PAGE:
Research to benefit Australians
- Minister for Education
The Morrison Government is funding innovative research that will benefit Australians.
Minister for Education Dan Tehan today announced almost $285 million in funding for 660 new research collaborations to start next year.
- Research into the effects of screen time on children’s development by using wearable cameras to measure what children are doing on devices and for how long ($658,544, Australian Catholic University).
- The development of new computer methods to design cheaper and safer infrastructure ($395,000, University of Newcastle).
- Research to improve trust and confidence in financial markets and make them work better for the benefit of society ($191,352, University of Technology Sydney).
- Research into how much physical activity and sleep children need each day to best support development ($388,333, University of Wollongong).
"Our Government is investing in high-quality research and the future of Australian research being carried out in our universities," Mr Tehan said. "The research done by our universities can lead to the development of new products and innovations that drive job growth, business opportunities and productivity gains.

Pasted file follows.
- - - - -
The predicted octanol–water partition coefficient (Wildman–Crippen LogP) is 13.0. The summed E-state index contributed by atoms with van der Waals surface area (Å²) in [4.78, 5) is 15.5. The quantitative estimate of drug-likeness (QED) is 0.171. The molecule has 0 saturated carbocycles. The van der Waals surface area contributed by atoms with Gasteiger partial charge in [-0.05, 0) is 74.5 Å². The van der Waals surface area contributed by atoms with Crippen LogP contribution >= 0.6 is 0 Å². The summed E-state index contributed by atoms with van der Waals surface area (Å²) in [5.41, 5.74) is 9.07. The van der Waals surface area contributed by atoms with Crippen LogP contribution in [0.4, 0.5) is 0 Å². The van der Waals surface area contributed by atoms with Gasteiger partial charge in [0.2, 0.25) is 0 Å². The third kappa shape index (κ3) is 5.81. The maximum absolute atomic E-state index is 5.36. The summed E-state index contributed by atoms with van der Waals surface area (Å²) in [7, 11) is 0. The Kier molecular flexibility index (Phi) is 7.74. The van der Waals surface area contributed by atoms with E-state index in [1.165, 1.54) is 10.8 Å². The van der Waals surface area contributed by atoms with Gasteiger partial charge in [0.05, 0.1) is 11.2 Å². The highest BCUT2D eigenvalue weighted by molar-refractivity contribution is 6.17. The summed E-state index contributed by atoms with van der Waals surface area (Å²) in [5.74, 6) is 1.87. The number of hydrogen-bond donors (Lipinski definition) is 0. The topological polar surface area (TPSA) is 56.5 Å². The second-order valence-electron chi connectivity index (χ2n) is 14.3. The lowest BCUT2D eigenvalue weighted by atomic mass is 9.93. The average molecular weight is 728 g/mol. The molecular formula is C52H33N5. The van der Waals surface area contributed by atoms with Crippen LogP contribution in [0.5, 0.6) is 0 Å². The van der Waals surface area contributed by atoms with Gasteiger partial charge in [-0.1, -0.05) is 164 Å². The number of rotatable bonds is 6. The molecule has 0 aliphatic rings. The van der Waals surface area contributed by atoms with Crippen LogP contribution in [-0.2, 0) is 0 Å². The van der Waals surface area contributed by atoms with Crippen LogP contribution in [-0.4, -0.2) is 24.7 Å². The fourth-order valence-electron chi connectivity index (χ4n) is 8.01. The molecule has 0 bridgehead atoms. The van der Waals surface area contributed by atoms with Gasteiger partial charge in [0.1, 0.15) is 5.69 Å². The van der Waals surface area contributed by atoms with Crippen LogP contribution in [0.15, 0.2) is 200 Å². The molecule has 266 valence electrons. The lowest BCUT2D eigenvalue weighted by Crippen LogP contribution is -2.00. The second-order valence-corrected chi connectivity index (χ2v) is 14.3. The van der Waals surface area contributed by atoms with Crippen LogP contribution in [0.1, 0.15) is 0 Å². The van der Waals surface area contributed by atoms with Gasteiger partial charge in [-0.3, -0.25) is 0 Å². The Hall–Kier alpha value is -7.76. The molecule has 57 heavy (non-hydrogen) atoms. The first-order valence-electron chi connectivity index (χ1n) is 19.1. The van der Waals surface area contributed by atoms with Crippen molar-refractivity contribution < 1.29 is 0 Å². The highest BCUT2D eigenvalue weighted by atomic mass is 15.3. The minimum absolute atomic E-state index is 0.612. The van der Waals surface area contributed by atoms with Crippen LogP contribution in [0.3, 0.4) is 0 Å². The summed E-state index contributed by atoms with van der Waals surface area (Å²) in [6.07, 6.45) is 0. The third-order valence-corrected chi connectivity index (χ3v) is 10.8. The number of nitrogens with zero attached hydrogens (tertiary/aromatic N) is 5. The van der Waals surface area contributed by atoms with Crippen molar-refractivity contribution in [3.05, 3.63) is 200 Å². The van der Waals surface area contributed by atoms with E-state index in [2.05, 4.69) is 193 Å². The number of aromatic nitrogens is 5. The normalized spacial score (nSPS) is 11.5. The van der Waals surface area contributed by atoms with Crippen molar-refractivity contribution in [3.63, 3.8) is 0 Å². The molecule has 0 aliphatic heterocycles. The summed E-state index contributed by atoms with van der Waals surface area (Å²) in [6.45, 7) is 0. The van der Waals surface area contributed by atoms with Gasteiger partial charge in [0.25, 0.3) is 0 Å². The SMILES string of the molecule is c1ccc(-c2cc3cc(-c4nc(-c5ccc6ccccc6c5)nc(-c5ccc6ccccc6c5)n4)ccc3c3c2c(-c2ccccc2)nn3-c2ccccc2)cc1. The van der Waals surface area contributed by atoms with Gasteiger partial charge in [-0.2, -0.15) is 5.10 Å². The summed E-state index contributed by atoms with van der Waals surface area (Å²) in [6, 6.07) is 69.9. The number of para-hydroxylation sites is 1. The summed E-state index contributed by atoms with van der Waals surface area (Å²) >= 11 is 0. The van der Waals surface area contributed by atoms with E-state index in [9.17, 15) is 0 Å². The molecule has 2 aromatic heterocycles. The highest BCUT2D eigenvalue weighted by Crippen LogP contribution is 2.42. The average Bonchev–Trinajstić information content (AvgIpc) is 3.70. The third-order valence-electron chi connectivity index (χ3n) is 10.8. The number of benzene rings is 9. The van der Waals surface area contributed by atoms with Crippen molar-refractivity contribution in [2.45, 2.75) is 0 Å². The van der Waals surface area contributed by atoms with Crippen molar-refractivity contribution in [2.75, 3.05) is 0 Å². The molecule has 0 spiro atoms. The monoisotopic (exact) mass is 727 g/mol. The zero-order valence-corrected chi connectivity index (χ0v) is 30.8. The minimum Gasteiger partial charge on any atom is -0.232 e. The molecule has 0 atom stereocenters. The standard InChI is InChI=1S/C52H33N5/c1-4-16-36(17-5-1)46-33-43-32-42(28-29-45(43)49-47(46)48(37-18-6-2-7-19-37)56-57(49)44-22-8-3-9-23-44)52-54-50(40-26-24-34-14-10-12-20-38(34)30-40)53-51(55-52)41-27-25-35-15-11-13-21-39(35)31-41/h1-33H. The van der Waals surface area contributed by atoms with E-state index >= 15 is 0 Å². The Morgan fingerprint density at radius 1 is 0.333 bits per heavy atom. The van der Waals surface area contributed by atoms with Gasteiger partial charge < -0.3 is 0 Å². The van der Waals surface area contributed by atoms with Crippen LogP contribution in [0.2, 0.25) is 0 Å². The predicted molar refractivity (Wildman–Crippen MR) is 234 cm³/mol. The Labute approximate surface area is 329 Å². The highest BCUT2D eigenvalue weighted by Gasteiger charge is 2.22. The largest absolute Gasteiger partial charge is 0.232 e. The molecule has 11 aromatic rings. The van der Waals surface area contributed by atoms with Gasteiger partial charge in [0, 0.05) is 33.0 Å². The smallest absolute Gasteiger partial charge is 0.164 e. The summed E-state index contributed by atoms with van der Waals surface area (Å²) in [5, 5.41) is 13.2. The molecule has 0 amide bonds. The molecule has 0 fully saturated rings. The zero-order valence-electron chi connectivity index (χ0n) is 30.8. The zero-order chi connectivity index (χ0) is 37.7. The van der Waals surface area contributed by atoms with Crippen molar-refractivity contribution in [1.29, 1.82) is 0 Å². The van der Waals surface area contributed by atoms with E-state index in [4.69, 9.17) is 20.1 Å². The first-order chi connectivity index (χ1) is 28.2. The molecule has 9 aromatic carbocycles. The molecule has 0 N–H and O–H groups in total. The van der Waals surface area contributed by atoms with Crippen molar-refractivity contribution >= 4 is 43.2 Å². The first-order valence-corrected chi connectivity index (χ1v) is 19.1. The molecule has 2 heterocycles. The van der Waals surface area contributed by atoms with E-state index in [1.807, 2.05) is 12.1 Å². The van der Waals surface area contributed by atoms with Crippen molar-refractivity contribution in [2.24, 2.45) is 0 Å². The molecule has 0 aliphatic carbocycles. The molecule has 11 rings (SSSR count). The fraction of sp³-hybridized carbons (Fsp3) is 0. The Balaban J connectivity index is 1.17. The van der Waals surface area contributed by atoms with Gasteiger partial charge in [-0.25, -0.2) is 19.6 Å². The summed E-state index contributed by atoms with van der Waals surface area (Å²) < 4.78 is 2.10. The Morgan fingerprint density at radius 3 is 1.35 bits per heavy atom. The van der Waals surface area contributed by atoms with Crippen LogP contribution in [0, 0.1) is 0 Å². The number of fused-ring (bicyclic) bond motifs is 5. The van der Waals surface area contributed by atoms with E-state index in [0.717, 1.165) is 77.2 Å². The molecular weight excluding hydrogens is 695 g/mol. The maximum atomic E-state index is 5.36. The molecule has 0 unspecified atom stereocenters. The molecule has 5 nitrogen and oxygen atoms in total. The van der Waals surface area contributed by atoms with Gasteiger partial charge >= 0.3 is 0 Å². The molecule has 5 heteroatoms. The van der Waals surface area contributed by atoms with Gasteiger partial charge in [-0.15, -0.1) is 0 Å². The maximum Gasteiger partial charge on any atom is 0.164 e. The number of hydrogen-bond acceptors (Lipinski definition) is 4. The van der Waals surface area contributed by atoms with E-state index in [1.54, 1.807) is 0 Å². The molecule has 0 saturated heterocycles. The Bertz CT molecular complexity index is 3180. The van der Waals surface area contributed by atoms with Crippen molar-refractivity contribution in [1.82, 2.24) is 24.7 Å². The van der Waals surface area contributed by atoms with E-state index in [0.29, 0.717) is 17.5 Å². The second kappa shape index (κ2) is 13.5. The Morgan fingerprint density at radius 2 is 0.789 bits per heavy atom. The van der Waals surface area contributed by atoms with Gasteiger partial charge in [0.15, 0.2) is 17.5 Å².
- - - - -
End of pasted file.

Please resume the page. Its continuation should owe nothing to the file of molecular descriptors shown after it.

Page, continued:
"This investment will help develop solutions to problems in areas such as health, infrastructure, economics and the environment. "Our Government is strategically investing in partnerships between universities, industry and government to drive the commercialisation of research."
New applications from researchers whose proposals for research were not approved by the previous Minister had been submitted in this funding round and have been successful.
"The public accountability of these projects have been improved by the application of the national interest test which uses plain English to explain the value of research to the country," Mr Tehan said. "The ARC recommended three projects that had previously been rejected but are now markedly different and these have been approved in this round."
More information about the Australian Research Council (ARC) Discovery Projects is available online.